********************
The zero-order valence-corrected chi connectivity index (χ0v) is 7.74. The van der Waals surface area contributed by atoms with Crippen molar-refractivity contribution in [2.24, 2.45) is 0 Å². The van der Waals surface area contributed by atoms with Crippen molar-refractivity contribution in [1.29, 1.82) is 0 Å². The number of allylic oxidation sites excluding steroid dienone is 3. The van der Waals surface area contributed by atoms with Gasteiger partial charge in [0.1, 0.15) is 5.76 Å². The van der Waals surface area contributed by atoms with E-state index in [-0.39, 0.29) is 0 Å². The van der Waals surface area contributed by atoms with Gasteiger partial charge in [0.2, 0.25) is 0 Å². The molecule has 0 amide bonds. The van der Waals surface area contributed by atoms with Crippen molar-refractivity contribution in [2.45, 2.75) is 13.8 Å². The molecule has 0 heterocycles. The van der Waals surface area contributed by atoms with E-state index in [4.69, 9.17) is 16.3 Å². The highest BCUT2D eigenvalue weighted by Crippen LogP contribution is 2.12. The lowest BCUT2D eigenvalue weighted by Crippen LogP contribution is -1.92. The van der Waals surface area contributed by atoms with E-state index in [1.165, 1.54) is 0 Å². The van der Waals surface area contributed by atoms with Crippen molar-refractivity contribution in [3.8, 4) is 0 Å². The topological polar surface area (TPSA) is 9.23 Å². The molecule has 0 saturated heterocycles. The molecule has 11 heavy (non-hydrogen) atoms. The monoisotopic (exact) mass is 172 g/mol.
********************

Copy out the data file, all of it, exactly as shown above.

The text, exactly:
The zero-order valence-corrected chi connectivity index (χ0v) is 7.74. The van der Waals surface area contributed by atoms with Crippen molar-refractivity contribution in [2.24, 2.45) is 0 Å². The van der Waals surface area contributed by atoms with Crippen molar-refractivity contribution in [1.29, 1.82) is 0 Å². The number of allylic oxidation sites excluding steroid dienone is 3. The van der Waals surface area contributed by atoms with Gasteiger partial charge in [0.1, 0.15) is 5.76 Å². The van der Waals surface area contributed by atoms with E-state index in [-0.39, 0.29) is 0 Å². The van der Waals surface area contributed by atoms with Gasteiger partial charge in [0.2, 0.25) is 0 Å². The molecule has 0 amide bonds. The van der Waals surface area contributed by atoms with Crippen molar-refractivity contribution in [2.45, 2.75) is 13.8 Å². The molecule has 0 heterocycles. The van der Waals surface area contributed by atoms with E-state index in [4.69, 9.17) is 16.3 Å². The highest BCUT2D eigenvalue weighted by Crippen LogP contribution is 2.12. The lowest BCUT2D eigenvalue weighted by Crippen LogP contribution is -1.92. The van der Waals surface area contributed by atoms with E-state index in [1.165, 1.54) is 0 Å². The van der Waals surface area contributed by atoms with Crippen molar-refractivity contribution in [3.8, 4) is 0 Å². The topological polar surface area (TPSA) is 9.23 Å². The molecule has 0 saturated heterocycles. The molecule has 11 heavy (non-hydrogen) atoms. The monoisotopic (exact) mass is 172 g/mol.